Modeling a Pandemic in a Tube

New tool provides a framework to identify human genetic determinants of infectious disease outcomes 

As the COVID-19 pandemic has made clear, viruses affect different people differently. Some people get dangerously, even fatally, sick while others infected with the same virus barely feel a thing. With influenza most people experience some illness, but about one in five show no symptoms, while one in 50 require hospitalizations, and one in 500 die from the virus. 

Multiple factors can contribute to disease severity, but researchers at Duke are getting some new answers from our genomes. Typically, researchers search for clues to genetic susceptibility to any disease by using genome-wide association studies to look at the millions of genetic differences among people. Such studies use thousands — or, in the case of COVID-19 susceptibility — even millions of subjects.  

Dennis Ko
Dennis Ko, MD, PhD

Dennis Ko, MD, PhD, associate professor in molecular genetics and microbiology, and colleagues wanted to develop a faster method that would not require a pathogen to become widespread before such genetic differences affecting susceptibility could be discovered. They developed scHi-HOST (pronounced “sky-host”), or single cell High throughput Human in vitrO Susceptibility Testing. Findings were published in Cell Genomics on November 9th. 

scHi-HOST uses single cell RNA-sequencing to genetically identify individual cell lines from multiple populations, including those of European, African, and Asian origin. Dozens of cell lines are pooled together and receive a single exposure to a strain of influenza. Differences seen with viral infection in the real world, such as different circulating viral strains, amount of exposure, and access to medical care, are eliminated with this model pandemic-in-a-tube approach. Once the cells are infected, researchers can begin to see how the cells respond to the virus and how well the virus replicates in cells from different people. 

Benjamin Schott
Benjamin Schott

“By using single cell RNA sequencing,” Benjamin Schott, graduate student in the lab of Dennis Ko and co-lead author, said, “we can assign each cell back to the cell line of origin and look at the genetic variants associated with flu burden.” 

They were able to identify a single base pair in the genome that has a large effect on how infected cells become. This variant, called rs27895, interrupts how the ERAP1 protein functions. One of the roles of ERAP1 is to cut many types of proteins into smaller peptides that the immune system recognizes. The rs27895 variant is predicted to affect ERAP1 binding to its target peptides. By affecting part of that process, or perhaps some other mysterious function of ERAP1, the rs27895 variation leads to a higher viral burden.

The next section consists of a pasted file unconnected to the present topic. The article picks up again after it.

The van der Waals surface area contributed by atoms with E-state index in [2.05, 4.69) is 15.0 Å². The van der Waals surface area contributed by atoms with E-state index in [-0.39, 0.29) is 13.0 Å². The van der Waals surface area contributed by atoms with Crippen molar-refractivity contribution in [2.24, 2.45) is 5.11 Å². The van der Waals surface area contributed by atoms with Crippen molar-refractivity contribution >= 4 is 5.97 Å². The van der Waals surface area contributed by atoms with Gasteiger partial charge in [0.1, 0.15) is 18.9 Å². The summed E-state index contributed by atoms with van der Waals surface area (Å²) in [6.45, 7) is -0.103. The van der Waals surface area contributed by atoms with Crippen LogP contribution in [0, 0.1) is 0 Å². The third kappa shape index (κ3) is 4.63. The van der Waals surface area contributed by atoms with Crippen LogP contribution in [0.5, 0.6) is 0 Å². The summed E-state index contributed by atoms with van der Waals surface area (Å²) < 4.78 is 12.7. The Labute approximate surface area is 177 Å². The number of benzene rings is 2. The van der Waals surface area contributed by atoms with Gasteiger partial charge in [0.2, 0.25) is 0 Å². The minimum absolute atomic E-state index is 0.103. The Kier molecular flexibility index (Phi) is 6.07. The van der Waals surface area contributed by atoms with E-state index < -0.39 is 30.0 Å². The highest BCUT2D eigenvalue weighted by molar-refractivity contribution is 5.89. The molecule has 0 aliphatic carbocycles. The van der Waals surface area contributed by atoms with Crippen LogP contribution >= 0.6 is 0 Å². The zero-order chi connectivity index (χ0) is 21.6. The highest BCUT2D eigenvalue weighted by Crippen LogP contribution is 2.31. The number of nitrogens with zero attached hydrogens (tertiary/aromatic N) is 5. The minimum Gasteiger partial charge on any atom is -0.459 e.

Once rs27895 was identified in cell lines, the Ko lab used data collected by a collaboration between the teams of Chris Woods, MD, professor of medicine, and Chris Chiu from Imperial College London from a flu challenge in which healthy participants were infected with influenza to see how their immune systems responded.  

The Ko lab genotyped the participants from the flu challenge and found that people with the rs27895 variant became sicker and had a higher viral load when infected by the flu, validating their data from the cellular screens.  

“Our cellular approach translates to humans,” Schott said, “which points to the utility of the approach we developed to identify genes, proteins, and cellular pathways that are relevant to infection in humans.” 

Because scHi-HOST works quickly, the team believes it can be scaled to investigate viruses other than influenza. The Ko lab has already grown the cell lines, mixed them together, and stored them in liquid nitrogen.  

“Then when we want to do a screen,” Ko said, “we can thaw one tube of cell lines and infect them all at once.” The tool can be optimized for whatever virus they want and enables them to investigate any human genetic difference that may protect or make a person more susceptible to that virus. 

For example, a plethora of viruses exist in animal reservoirs that haven’t jumped to humans — yet, as we saw with the SARS-CoV-2 virus, those viruses have the potential to wreak havoc if they ever do make that jump.  

“If one of those viral strains emerges,” Schott said, “we could quickly test in our cell lines to see if there are big differences in susceptibility to infection and if there are human genetic variants associated with that susceptibility.” This could lead to finding drug targets that could help fight off or prevent the infection, maybe even before it reaches pandemic levels. 

This work is just beginning, but ultimately, the team hopes scHi-HOST will be used to help assess genetic susceptibility and resistance to a host of viruses and bacteria that pose emerging threats to humans.